Special Retirement Supplement and Social Security


Q: I am a 47-year-old FERS employee with 25 years of creditable service. I am a GS-15, so my plan is to retire at 56 (my MRA) where I will have 34 years of experience. Is it correct to assume that at 56 I will get FERS (34 percent of my salary based on 34 x 1 percent) and the Special Retirement Supplement (SRS) that would approximate my Social Security? How would the SRS affect my Social Security payout once I hit 62 and can I defer Social Security payout to 67 to get the higher benefit if I have taken SRS? Also, I plan on getting a contractor job at 56. Will this affect any of my payouts?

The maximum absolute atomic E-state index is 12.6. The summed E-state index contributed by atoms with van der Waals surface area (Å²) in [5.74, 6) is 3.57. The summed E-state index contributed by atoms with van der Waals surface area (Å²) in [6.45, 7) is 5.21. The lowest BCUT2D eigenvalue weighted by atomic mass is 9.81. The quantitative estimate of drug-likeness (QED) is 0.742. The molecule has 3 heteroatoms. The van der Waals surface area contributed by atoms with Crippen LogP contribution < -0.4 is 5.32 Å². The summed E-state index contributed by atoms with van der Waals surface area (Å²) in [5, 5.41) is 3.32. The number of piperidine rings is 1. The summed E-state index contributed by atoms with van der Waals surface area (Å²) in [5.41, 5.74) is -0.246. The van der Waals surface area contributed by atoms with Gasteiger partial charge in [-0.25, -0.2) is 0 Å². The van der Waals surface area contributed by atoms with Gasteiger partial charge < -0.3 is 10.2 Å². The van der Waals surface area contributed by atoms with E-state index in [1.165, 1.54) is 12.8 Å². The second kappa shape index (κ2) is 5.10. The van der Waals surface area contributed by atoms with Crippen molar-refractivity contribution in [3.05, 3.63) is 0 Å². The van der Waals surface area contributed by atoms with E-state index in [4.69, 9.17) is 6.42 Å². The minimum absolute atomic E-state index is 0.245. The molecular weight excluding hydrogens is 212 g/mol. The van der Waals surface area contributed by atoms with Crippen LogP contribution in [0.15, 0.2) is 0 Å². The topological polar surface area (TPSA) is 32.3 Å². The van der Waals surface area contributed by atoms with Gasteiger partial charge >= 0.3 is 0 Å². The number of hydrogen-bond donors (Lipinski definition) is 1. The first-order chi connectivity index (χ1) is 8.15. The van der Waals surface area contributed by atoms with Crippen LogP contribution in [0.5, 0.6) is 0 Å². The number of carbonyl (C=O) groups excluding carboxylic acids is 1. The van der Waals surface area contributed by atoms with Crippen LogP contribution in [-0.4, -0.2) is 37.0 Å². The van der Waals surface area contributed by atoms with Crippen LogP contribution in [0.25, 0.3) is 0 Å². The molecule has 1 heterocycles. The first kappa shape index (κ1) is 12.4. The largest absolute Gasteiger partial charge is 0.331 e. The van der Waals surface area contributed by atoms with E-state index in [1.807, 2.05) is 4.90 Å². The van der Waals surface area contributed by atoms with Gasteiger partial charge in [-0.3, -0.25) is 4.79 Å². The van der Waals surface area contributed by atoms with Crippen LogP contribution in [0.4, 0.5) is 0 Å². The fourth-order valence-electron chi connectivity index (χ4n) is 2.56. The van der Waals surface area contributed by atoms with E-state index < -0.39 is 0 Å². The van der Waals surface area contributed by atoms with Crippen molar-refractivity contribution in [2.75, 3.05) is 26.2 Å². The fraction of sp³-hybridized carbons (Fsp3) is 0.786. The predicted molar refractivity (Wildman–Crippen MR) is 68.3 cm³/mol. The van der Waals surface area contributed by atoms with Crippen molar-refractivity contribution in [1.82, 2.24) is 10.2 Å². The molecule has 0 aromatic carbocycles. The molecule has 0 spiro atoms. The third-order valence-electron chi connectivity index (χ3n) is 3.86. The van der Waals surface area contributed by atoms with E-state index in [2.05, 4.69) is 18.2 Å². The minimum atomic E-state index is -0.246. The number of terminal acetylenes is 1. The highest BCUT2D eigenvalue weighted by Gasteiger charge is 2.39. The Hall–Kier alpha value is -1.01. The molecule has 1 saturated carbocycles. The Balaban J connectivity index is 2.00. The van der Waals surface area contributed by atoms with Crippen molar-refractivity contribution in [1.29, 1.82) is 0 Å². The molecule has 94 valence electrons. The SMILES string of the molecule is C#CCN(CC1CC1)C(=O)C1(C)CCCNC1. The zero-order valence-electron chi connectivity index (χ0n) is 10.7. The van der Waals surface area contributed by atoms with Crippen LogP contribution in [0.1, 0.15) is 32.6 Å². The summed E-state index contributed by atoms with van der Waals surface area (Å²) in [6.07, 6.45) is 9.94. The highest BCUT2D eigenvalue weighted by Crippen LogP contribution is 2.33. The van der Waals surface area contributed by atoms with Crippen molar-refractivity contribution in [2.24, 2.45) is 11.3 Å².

A: Your annuity estimate is correct. As for the special retirement supplement, it would be based solely on your years as a FERS employee. At age 62, when you become eligible for a Social Security benefit, the SRS would stop. It’s up to you to decide when to apply for that regular Social Security benefit. After retirement, if you have earnings from wages or self employment that exceed the Social Security limit, your SRS would be reduced or eliminated. If you were re-employed by the government, in most cases the salary of your new position would be offset by the amount of your FERS annuity.


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Reg Jones was head of retirement and insurance policy at the Office of Personnel Management. Email your retirement-related questions to fedexperts@federaltimes.com.

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